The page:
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Re: Enough war

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  • Herman B. Triplegood
    Yeah Bill, maybe it has all been just a matter of sheer luck so far. The MAD idea sounds plausible enough at face value. If you know I can blow you away with a
    Message 1 of 2 , Oct 3, 2007
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      Yeah Bill, maybe it has all been just a matter of sheer luck so far.

      The MAD idea sounds plausible enough at face value. If you know I can
      blow you away with a shot gun you will not try to rob my house while
      I am sleeping there at night.

      But, you could wait until I am at work and go in while I am not
      there. Any deterrent has its limits. Some actions, by some people,
      can never be deterred if they are determined enough to get what they
      want.

      Ideas like MAD assume that everybody is always going to act
      reasonably. This is a huge assumption. It is also a huge assumption
      to think that, into the foreseeable future, only the reasonable
      people will have access to these unreasonable means of destruction.

      The pessimism within me says that it is really only a matter of time
      before somebody knocks over the first domino and the whole thing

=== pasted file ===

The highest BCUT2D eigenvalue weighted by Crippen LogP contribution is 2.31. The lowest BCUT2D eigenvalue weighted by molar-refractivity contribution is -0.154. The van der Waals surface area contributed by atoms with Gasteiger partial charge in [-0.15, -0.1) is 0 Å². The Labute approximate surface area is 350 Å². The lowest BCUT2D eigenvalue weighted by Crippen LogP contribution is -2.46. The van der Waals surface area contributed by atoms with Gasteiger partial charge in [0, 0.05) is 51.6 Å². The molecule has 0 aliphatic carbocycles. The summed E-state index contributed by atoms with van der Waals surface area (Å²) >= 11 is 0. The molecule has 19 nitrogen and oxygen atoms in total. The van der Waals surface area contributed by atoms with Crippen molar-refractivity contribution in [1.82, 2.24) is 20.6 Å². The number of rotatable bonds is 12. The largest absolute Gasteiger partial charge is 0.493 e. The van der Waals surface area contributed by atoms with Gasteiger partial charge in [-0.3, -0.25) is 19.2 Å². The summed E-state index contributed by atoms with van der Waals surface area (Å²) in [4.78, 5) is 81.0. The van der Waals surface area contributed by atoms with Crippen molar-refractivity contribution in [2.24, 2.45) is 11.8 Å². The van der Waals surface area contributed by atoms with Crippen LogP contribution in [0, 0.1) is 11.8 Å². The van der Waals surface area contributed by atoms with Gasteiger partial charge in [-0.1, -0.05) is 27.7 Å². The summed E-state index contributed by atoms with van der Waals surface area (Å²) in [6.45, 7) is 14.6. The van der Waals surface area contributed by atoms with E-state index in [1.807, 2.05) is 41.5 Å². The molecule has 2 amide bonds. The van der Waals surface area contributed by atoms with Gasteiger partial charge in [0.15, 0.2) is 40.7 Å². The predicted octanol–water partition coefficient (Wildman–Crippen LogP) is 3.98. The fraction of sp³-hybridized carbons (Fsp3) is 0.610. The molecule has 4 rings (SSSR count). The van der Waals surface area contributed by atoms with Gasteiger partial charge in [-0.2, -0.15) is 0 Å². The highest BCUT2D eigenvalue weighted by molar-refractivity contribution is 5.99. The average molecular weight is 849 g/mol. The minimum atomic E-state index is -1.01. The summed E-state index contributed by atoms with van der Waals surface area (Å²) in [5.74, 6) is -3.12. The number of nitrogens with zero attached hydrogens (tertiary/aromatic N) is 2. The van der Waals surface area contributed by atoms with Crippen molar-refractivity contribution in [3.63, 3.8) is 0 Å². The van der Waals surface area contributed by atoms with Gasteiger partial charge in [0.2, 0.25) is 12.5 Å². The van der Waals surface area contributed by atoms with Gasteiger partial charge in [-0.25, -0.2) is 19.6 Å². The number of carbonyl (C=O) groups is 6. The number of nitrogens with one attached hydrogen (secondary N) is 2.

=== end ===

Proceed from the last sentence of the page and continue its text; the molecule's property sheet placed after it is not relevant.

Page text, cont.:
sparks into a huge holocaust.

      If anybody does survive, they will be back in the stone age, and
      there will be a whole lot fewer humans around to do harm to one
      another. So, in the end, perpetual peace and depopulation might very
      well amount to pretty much the same thing.

      Hb3g

      --- In existlist@yahoogroups.com, "bhvwd" <v.valleywestdental@...>
      wrote:
      >
      > Herman, Mutual Assured Destruction ,MAD, has always puzzled me.
      Many
      > think it has worked to reduce conventional war. It is a great risk
      to
      > take, building the bomb. Oppenheimer had serious doubts and Teller
      > later rejected the H bomb as too great a risk . It seems new
      weapons
      > are usually used not just flexed in threat. Take the incendary
      raids on
      > japanese cities as LeMays strategic attacks killed more than the
      > nuclear strikes. The competative impetus of our genetic make up
      seems
      > to cause man to invent more and more powerful weapons. I think it
      > remarkable that we have not used nuclear bombs in better than
      half a
      > century. Some relatively threatened countries have nuclear
      capability,
      > ie, Pakistan and India. I am suprised they have not used their
      > abilities. There seems to be something unnamed that restrains us
      from
      > pushing the button. I cannot think it is any philosophical
      principles
      > that have dissuaded further use . It would seem possible that some
      set
      > of nuclear age rules should limit further blasts but who has the
      power
      > of enforcement? I know some strategists do not think of nukes as
      > weapons, just devices. Weapons should not destroy their users,
      only
      > the enemy should suffer annihilation. If our world has become too
      small
      > for our devices why have we restrained ourselves. Who or what is
      > governing our better angels? Bill
      >
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